LC – How is being an artist nowadays?
NH –
First of all, I still don’t consider myself an artist until today. I am still trying to see and feel the world before growing up to be an artist. I have mentioned this in many of my interviews. The most important thing for me to become an artist nowadays is, to be honest with myself. It’s a lifelong process and to be honest with one’s self takes time and patience. The outside world will sometimes make you subconsciously do things that you think are coming from you but actually do not. I am making works that try to reveal collided alterations of predetermined values. I spent a lot of time digging in within myself, and feeling the energy and spiritual world, it cascaded into a balance that allows artists and their surrounding world to grow up together. Thus, to me, becoming an artist is a lifetime project, I’m not in a rush, yet to have a conclusion.

LC – What is the message linked to the artwork you have shown in this exhibition? How is it connected to the theme of the entire festival?
NH –
Art Contemporary Venice is such an amazing festival that gathered multimedia artists around the world, other than that, I have got a pretty personal reason that is attached to the festival. Because it took place in Venice. It all comes with a story related to one of my favourite books Invisible city written by Italo Calvino. There was a quote in the book says that “Memory’s images, once they are fixed in words, are erased,” Polo said. “Perhaps I am afraid of losing Venice all at once if I speak of it, or perhaps, speaking of other cities, I have already lost it, little by little.” So in terms of the phrase them into words, rather than saying that every artwork is created to be attached to the festival, it’s more like the festival offered a magical platform that subconsciously gathered every artist’s fragile inner ego and consist them into a new expensive image. And this is really romantic.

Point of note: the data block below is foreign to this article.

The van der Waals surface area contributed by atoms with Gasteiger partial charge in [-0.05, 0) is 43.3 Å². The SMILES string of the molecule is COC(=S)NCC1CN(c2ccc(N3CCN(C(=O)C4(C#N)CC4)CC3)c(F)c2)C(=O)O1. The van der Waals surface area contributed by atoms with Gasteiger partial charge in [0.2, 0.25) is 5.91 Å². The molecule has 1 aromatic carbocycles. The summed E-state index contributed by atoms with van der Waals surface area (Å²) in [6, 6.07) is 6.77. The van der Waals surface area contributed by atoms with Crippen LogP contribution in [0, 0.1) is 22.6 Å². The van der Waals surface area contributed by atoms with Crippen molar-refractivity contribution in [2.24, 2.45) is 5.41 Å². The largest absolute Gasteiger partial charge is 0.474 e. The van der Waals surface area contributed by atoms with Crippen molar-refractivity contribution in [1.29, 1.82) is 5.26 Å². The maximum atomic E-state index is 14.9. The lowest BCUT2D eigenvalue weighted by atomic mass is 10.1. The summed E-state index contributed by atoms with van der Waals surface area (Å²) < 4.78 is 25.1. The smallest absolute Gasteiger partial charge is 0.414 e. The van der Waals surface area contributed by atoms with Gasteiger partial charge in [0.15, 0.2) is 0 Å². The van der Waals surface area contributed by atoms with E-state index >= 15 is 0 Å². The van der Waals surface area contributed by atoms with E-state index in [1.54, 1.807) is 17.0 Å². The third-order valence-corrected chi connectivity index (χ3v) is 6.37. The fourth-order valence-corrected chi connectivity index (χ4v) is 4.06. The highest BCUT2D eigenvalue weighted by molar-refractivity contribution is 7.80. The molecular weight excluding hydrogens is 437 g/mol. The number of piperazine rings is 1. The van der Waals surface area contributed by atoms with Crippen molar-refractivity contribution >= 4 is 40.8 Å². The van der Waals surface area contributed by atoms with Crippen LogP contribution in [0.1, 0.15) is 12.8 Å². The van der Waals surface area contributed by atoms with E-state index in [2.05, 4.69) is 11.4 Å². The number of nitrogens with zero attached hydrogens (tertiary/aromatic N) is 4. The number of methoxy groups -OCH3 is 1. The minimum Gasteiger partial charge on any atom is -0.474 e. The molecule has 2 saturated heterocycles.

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Image courtesy of Nandan He

LC – We were attracted by your last artistic production, has the artwork presented been created for the festival or as a part of preexisting works?
NH –
Thank you for the compliment, I appreciated it. Two animations I exhibited this time is preexisting works from before. I was going to show some of my most recent pieces for the show, but due to the pandemic situation these days, it is hard for me to be physically at the venue to install my interactive installation piece, so the best option for me is to show video works. Hopefully, there will be another chance in the future.

LC – What do you think about ITSLIQUID Platform?
NH –
I think the platform is a really active and hard-working art representing platform that gives artists many stages to show their personality and their work.

LC – Do you think ITSLIQUID GROUP can represent an opportunity for artists?
NH –
That’s for sure. I think Itsliquid group is such an open platform with a wild range of opportunities for different types of artists to communicate and present their work outside of their original country and represent them internationally.

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Image courtesy of Nandan He